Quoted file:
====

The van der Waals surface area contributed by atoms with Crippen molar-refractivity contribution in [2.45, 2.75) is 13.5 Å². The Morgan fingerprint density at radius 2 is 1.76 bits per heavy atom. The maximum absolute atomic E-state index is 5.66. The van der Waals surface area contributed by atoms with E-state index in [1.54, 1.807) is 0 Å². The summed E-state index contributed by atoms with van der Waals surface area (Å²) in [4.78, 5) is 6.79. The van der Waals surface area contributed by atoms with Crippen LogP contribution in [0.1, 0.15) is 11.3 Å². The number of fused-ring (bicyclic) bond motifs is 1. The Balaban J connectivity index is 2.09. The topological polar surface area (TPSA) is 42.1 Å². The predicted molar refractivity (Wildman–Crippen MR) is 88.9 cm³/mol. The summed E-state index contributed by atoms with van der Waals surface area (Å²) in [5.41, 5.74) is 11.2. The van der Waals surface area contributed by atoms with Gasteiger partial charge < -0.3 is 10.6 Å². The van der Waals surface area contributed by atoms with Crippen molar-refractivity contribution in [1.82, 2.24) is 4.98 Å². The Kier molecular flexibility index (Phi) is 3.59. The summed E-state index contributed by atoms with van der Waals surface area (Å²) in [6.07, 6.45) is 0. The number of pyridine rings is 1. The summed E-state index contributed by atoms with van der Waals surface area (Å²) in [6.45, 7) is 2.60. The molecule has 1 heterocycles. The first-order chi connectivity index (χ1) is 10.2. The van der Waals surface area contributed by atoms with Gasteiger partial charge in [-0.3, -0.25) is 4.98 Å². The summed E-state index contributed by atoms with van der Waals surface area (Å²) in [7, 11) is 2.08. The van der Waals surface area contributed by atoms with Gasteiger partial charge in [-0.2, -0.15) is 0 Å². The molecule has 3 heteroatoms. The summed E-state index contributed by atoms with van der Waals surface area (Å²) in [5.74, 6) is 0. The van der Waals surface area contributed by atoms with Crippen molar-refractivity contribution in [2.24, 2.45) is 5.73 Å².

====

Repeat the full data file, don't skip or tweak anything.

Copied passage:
The van der Waals surface area contributed by atoms with Crippen molar-refractivity contribution in [2.45, 2.75) is 13.5 Å². The Morgan fingerprint density at radius 2 is 1.76 bits per heavy atom. The maximum absolute atomic E-state index is 5.66. The van der Waals surface area contributed by atoms with E-state index in [1.54, 1.807) is 0 Å². The summed E-state index contributed by atoms with van der Waals surface area (Å²) in [4.78, 5) is 6.79. The van der Waals surface area contributed by atoms with Crippen LogP contribution in [0.1, 0.15) is 11.3 Å². The number of fused-ring (bicyclic) bond motifs is 1. The Balaban J connectivity index is 2.09. The topological polar surface area (TPSA) is 42.1 Å². The predicted molar refractivity (Wildman–Crippen MR) is 88.9 cm³/mol. The summed E-state index contributed by atoms with van der Waals surface area (Å²) in [5.41, 5.74) is 11.2. The van der Waals surface area contributed by atoms with Gasteiger partial charge < -0.3 is 10.6 Å². The van der Waals surface area contributed by atoms with Crippen molar-refractivity contribution in [1.82, 2.24) is 4.98 Å². The Kier molecular flexibility index (Phi) is 3.59. The summed E-state index contributed by atoms with van der Waals surface area (Å²) in [6.07, 6.45) is 0. The number of pyridine rings is 1. The summed E-state index contributed by atoms with van der Waals surface area (Å²) in [6.45, 7) is 2.60. The molecule has 1 heterocycles. The first-order chi connectivity index (χ1) is 10.2. The van der Waals surface area contributed by atoms with Gasteiger partial charge in [-0.3, -0.25) is 4.98 Å². The summed E-state index contributed by atoms with van der Waals surface area (Å²) in [7, 11) is 2.08. The van der Waals surface area contributed by atoms with Gasteiger partial charge in [-0.2, -0.15) is 0 Å². The molecule has 3 heteroatoms. The summed E-state index contributed by atoms with van der Waals surface area (Å²) in [5.74, 6) is 0. The van der Waals surface area contributed by atoms with Crippen molar-refractivity contribution in [2.24, 2.45) is 5.73 Å².